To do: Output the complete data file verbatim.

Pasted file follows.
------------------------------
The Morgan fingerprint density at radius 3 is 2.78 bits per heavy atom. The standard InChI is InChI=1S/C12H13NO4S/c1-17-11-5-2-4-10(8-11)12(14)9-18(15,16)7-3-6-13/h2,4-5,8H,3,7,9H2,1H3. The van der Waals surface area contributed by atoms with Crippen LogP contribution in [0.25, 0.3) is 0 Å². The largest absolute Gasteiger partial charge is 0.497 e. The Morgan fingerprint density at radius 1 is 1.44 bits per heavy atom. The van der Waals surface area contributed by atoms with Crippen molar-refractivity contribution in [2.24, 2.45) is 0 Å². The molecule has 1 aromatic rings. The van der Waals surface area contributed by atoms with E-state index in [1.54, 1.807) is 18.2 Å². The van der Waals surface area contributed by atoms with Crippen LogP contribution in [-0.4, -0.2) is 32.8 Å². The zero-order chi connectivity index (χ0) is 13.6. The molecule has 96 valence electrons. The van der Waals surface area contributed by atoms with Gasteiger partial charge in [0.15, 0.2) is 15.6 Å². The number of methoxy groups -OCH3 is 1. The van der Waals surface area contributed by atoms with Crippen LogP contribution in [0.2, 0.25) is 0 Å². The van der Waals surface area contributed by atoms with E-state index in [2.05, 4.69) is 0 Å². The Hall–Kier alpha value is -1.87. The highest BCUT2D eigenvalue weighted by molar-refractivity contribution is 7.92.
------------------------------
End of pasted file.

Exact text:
The Morgan fingerprint density at radius 3 is 2.78 bits per heavy atom. The standard InChI is InChI=1S/C12H13NO4S/c1-17-11-5-2-4-10(8-11)12(14)9-18(15,16)7-3-6-13/h2,4-5,8H,3,7,9H2,1H3. The van der Waals surface area contributed by atoms with Crippen LogP contribution in [0.25, 0.3) is 0 Å². The largest absolute Gasteiger partial charge is 0.497 e. The Morgan fingerprint density at radius 1 is 1.44 bits per heavy atom. The van der Waals surface area contributed by atoms with Crippen molar-refractivity contribution in [2.24, 2.45) is 0 Å². The molecule has 1 aromatic rings. The van der Waals surface area contributed by atoms with E-state index in [1.54, 1.807) is 18.2 Å². The van der Waals surface area contributed by atoms with Crippen LogP contribution in [-0.4, -0.2) is 32.8 Å². The zero-order chi connectivity index (χ0) is 13.6. The molecule has 96 valence electrons. The van der Waals surface area contributed by atoms with Gasteiger partial charge in [0.15, 0.2) is 15.6 Å². The number of methoxy groups -OCH3 is 1. The van der Waals surface area contributed by atoms with Crippen LogP contribution in [0.2, 0.25) is 0 Å². The van der Waals surface area contributed by atoms with E-state index in [2.05, 4.69) is 0 Å². The Hall–Kier alpha value is -1.87. The highest BCUT2D eigenvalue weighted by molar-refractivity contribution is 7.92.